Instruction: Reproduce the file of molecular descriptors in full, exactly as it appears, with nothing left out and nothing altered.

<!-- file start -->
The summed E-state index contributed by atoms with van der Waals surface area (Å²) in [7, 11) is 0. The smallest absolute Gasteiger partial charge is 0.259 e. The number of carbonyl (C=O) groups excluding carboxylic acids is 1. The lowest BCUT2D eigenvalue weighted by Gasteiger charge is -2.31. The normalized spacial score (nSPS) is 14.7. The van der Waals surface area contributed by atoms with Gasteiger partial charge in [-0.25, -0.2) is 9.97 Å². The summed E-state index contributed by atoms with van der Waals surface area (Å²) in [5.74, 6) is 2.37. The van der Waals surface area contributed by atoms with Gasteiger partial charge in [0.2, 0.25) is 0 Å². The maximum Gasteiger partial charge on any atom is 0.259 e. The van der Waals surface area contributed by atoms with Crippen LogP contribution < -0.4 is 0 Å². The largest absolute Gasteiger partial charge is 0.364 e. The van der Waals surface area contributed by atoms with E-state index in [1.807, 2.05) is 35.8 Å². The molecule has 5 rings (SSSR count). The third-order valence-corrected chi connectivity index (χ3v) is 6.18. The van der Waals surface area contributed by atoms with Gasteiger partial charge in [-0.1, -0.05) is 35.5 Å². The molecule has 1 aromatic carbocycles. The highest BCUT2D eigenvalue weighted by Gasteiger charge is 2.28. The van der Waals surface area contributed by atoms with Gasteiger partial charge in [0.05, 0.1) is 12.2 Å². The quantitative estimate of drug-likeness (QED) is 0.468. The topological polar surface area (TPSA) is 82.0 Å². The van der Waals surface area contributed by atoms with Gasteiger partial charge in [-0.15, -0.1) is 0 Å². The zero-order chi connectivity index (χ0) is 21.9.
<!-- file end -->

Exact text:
The summed E-state index contributed by atoms with van der Waals surface area (Å²) in [7, 11) is 0. The smallest absolute Gasteiger partial charge is 0.259 e. The number of carbonyl (C=O) groups excluding carboxylic acids is 1. The lowest BCUT2D eigenvalue weighted by Gasteiger charge is -2.31. The normalized spacial score (nSPS) is 14.7. The van der Waals surface area contributed by atoms with Gasteiger partial charge in [-0.25, -0.2) is 9.97 Å². The summed E-state index contributed by atoms with van der Waals surface area (Å²) in [5.74, 6) is 2.37. The van der Waals surface area contributed by atoms with Gasteiger partial charge in [0.2, 0.25) is 0 Å². The maximum Gasteiger partial charge on any atom is 0.259 e. The van der Waals surface area contributed by atoms with Crippen LogP contribution < -0.4 is 0 Å². The largest absolute Gasteiger partial charge is 0.364 e. The van der Waals surface area contributed by atoms with E-state index in [1.807, 2.05) is 35.8 Å². The molecule has 5 rings (SSSR count). The third-order valence-corrected chi connectivity index (χ3v) is 6.18. The van der Waals surface area contributed by atoms with Gasteiger partial charge in [-0.1, -0.05) is 35.5 Å². The molecule has 1 aromatic carbocycles. The highest BCUT2D eigenvalue weighted by Gasteiger charge is 2.28. The van der Waals surface area contributed by atoms with Gasteiger partial charge in [0.05, 0.1) is 12.2 Å². The quantitative estimate of drug-likeness (QED) is 0.468. The topological polar surface area (TPSA) is 82.0 Å². The van der Waals surface area contributed by atoms with Gasteiger partial charge in [-0.15, -0.1) is 0 Å². The zero-order chi connectivity index (χ0) is 21.9.